OnSite is a second-year MBA elective course, which offers professional quality consulting services to a host of worldwide clients and an extraordinary experiential learning opportunity for students. Consulting projects are carried out by teams of students and provide a cost-effective solution for corporations, non-profits, and governments that lack the time, budget, or human resources to address specific strategic initiatives.
Through the Nelson A Rockefeller Center for Public Policy, Dartmouth students from all majors can pursue a Public Policy Minor, in which they learn and experience how policy affects every aspect of society, from urban development, international relations and technological change to health care, education and the law. One of the courses offered with the minor, Global Policy Leadership, is designed to provide real world international policy experience for a select group of students. This group studies a policy topic in a part of the world undergoing transition or disruption and then travels there to meet with local policy leaders and other experts “on the ground” who can help to inform their topic of study.
This program, held in June 2017 at Dartmouth, brought together a cohort of young leaders from the United States and Canada – including youth from northern Alaska and the Canadian High North – to develop professional skills, awareness, and knowledge of the emerging and powerful role of science diplomacy in Arctic Council collaborations, communications, and decision-making. The highly interactive, 5-day program included an Arctic Science Diplomacy & Leadership Workshop, followed by a two-day Model Arctic Council simulation focused on issues of Arctic climate, health, and sustainability. Speakers included leading experts in Arctic science, policy, and diplomacy from the United States and Canada.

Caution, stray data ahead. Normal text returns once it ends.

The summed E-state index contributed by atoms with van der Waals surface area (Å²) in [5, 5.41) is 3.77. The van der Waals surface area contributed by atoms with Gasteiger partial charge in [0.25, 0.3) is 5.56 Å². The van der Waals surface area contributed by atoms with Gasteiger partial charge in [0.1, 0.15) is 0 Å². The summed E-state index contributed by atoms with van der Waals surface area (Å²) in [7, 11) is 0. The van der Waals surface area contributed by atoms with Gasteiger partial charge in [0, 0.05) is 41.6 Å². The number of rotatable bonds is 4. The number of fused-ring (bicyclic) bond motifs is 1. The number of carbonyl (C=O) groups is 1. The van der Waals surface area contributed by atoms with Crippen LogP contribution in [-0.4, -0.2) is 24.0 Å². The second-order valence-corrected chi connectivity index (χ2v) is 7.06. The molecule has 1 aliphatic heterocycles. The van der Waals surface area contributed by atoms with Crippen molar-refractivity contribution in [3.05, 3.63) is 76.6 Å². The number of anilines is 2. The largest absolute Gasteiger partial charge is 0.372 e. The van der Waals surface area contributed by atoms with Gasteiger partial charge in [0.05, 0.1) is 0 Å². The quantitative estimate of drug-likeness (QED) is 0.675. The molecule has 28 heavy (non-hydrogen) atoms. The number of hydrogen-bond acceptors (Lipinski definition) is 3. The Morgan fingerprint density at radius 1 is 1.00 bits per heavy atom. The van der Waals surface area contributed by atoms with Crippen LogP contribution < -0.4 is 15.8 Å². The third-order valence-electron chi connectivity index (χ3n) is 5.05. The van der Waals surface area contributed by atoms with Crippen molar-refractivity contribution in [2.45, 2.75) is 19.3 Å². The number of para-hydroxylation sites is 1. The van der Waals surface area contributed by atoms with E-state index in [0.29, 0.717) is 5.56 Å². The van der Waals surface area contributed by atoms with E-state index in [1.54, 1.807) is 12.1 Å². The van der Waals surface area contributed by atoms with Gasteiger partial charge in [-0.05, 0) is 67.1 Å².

The Tuck First Year Project is a required course for first year MBA students. Teams of students work with a faculty supervisor to apply learning from their entire first year to complex, real-world issues of strategic importance for a variety of clients – multinational corporations, SMEs, nonprofit/nongovernmental entities, and early-stage startups from a wide range of industries.